Suppose that we have a UML profile that contains a stereotype with an attribute of a custom data type constrained by a regular expression. This tutorial steps through one way to automate tests that exercise this restriction.
Create a UML Profile:
We can use the instructions from a previous tutorial to create a UML profile with a restricted data type. In our case, a Contact is an Actor who has a US phone number. We can call our profile Contact.profile.uml:
Load the Profile Programmatically:
Suppose we need to access our profile from another Eclipse plug-in to create Contacts programmatically. In a plugins parent directory, we will then create a new Java Plug-in project, here called timezra.blog.uml_regex_validation.resources, and it will provide access to this profile from its plug-in Activator.
We can specify metadata for the plug-in in our META-INF/MANIFEST.MF:
We also want to create an additional source directory called profiles. We can put our Contact.profile.uml file in this directory so that it can be loaded from the classpath in our tests.
Our timezra.blog.uml_regex_validation.resources.Activator.java will handle loading the profile from a resource set:
Test with a Fragment:
Now that we have a way to load the UML profile programmatically, we can create a test Fragment as a sibling to the functional bundle in the plugins directory.
We will call this Fragment timezra.blog.uml_regex_validation.resources.tests, and we will again declare plug-in metadata in the META-INF/MANIFEST.MF:
The test suite will present a few challenges. For example, suppose we want to run our tests outside OSGi. We will need a way to simulate plug-in activation so that a singleton instance of our Activator is available. We will also need to initialize the resource set used to load the profile, and to redirect requests for platform resources to some other mechanism. Let's dig in our heels and get started by creating a new JUnit file, here called timezra.blog.uml_regex.validation.resources.tests.ContactTest.java:
We can start the framework and activate the resources bundle before each test runs, and dispose of them after each test finishes:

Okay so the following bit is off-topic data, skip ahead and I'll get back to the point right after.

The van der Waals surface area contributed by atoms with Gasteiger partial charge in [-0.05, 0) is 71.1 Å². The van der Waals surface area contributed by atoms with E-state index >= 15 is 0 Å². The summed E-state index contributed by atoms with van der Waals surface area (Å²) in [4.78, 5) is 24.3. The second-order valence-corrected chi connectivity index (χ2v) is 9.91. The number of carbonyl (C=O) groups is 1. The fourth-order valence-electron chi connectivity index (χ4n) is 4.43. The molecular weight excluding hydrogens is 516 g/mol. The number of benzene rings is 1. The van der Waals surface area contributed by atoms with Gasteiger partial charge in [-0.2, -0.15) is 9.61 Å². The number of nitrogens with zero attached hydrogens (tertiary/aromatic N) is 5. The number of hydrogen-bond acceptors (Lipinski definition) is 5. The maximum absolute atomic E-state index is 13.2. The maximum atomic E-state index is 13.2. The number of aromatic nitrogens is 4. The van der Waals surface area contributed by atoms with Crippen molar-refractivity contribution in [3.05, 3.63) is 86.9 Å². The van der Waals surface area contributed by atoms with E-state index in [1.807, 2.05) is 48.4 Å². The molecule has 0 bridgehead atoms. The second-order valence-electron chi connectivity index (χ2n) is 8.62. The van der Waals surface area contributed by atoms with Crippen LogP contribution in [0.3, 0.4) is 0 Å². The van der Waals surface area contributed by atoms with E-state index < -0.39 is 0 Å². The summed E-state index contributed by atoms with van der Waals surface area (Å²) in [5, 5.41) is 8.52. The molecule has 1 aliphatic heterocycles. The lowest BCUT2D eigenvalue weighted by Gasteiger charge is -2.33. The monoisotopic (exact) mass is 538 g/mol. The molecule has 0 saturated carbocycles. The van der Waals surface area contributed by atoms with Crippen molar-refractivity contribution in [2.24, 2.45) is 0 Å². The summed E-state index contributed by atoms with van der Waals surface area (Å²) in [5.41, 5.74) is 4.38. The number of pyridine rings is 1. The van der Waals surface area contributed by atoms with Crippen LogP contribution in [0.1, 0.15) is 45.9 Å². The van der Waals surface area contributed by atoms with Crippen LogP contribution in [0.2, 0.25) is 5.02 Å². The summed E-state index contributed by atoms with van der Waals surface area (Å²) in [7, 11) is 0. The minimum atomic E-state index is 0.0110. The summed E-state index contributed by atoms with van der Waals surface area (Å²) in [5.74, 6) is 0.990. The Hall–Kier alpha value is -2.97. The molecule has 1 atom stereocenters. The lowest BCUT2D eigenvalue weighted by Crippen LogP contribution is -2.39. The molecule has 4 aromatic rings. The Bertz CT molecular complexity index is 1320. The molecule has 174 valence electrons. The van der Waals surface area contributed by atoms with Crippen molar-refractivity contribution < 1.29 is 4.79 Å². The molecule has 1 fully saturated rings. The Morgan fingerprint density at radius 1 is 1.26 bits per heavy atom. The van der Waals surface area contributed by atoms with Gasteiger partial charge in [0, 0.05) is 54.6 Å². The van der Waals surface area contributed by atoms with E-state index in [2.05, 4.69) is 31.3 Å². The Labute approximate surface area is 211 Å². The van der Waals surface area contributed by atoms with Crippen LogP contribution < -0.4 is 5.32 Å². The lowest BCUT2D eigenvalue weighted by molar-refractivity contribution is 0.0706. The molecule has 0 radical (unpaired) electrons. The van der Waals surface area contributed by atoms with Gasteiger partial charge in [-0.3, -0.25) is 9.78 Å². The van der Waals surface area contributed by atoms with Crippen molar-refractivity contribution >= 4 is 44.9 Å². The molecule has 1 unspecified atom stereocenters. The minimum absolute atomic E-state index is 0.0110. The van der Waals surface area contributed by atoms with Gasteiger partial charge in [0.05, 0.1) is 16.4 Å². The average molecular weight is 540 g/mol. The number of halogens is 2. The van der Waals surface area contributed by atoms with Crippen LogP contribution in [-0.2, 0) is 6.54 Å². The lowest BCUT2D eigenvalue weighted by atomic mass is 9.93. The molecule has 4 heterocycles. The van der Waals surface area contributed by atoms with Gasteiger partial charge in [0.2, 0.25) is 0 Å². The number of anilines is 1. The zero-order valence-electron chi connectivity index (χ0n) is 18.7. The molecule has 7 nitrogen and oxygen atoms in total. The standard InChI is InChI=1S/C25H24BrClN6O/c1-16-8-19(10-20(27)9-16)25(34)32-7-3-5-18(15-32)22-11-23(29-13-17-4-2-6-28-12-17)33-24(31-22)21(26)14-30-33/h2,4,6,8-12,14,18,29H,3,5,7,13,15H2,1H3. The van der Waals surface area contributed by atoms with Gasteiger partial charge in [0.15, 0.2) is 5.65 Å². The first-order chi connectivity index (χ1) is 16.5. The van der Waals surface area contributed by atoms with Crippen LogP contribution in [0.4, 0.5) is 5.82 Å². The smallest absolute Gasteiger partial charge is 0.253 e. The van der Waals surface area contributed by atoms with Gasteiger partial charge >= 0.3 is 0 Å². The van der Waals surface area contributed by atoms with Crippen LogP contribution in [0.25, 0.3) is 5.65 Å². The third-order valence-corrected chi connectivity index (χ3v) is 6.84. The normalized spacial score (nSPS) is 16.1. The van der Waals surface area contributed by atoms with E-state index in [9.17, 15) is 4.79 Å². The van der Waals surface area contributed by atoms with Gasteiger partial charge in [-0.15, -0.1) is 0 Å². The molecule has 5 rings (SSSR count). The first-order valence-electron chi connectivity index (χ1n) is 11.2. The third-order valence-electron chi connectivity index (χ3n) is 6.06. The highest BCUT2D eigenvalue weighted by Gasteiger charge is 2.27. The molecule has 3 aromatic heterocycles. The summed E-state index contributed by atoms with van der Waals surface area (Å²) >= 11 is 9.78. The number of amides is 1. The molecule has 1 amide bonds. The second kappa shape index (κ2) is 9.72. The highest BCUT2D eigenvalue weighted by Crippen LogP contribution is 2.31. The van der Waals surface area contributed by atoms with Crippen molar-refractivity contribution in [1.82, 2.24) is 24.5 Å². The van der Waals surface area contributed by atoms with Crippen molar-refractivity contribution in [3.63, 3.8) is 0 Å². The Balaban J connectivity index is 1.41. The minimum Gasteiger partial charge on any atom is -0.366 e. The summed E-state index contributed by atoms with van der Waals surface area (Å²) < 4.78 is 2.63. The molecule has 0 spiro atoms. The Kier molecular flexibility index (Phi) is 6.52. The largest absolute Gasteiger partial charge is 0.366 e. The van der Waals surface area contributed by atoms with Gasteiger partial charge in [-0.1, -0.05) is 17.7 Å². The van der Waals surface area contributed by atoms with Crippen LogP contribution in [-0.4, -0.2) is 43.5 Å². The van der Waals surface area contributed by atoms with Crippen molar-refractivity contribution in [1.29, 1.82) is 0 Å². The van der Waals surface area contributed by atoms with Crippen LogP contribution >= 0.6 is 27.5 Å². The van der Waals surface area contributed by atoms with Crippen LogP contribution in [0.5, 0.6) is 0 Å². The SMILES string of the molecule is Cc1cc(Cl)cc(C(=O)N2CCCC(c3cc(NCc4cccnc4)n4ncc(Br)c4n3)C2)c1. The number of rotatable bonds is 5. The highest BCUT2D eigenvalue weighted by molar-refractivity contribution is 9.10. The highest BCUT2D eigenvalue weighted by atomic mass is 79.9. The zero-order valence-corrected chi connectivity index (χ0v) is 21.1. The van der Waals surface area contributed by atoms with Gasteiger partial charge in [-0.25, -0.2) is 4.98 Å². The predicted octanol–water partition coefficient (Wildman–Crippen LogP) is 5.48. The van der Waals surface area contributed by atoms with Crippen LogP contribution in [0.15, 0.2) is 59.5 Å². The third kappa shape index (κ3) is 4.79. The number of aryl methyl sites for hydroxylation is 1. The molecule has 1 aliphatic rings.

As well, we will initialize the resource set during setup;
We can use a simple mechanism that redirects platform resource and UML-specific URI requests to the classpath for loading the standard profiles as well as our custom profile:
We are now ready to write a few test cases. We can use the org.eclipse.emf.ecore.util.Diagnostician to perform validation for values set on the stereotype application itself or to check whether a value satisfies the stereotype attribute's restrictions. Our final class might look something like this:
Test With Tycho:
Suppose we want to automate our plug-in build and unit-tests. There are a few different options in the Eclipse eco-system, but my personal preference lately has been tycho. Currently, I am using tycho-0.8.0 and Maven 3-alpha-7 with Eclipse-3.5.2. Be aware that the latest version as of this first posting requires Maven 3-beta-1 and Eclipse-3.6-M7. My environment is configured according to the instructions provided by Mattias Holmqvist.
For our particular plugins, we can generate the poms for the functional resources plug-in, for the test fragment and for the parent plugins directory.
We can modify the pom generated in our fragment to include the following section, which will enable tycho to run microtests outside OSGi:
Finally we can run our unit-tests from the parent plugins directory:
The primary purpose of this tutorial has been to present a way to test Stereotype attributes that use UML Data Types constrained by regular expressions. Along the way, we have also developed techniques for simulating bundle activation outside OSGi, for loading platform plugin resources and resources registered through Eclipse extensions without Eclipse running, and for running microtests with Maven via tycho.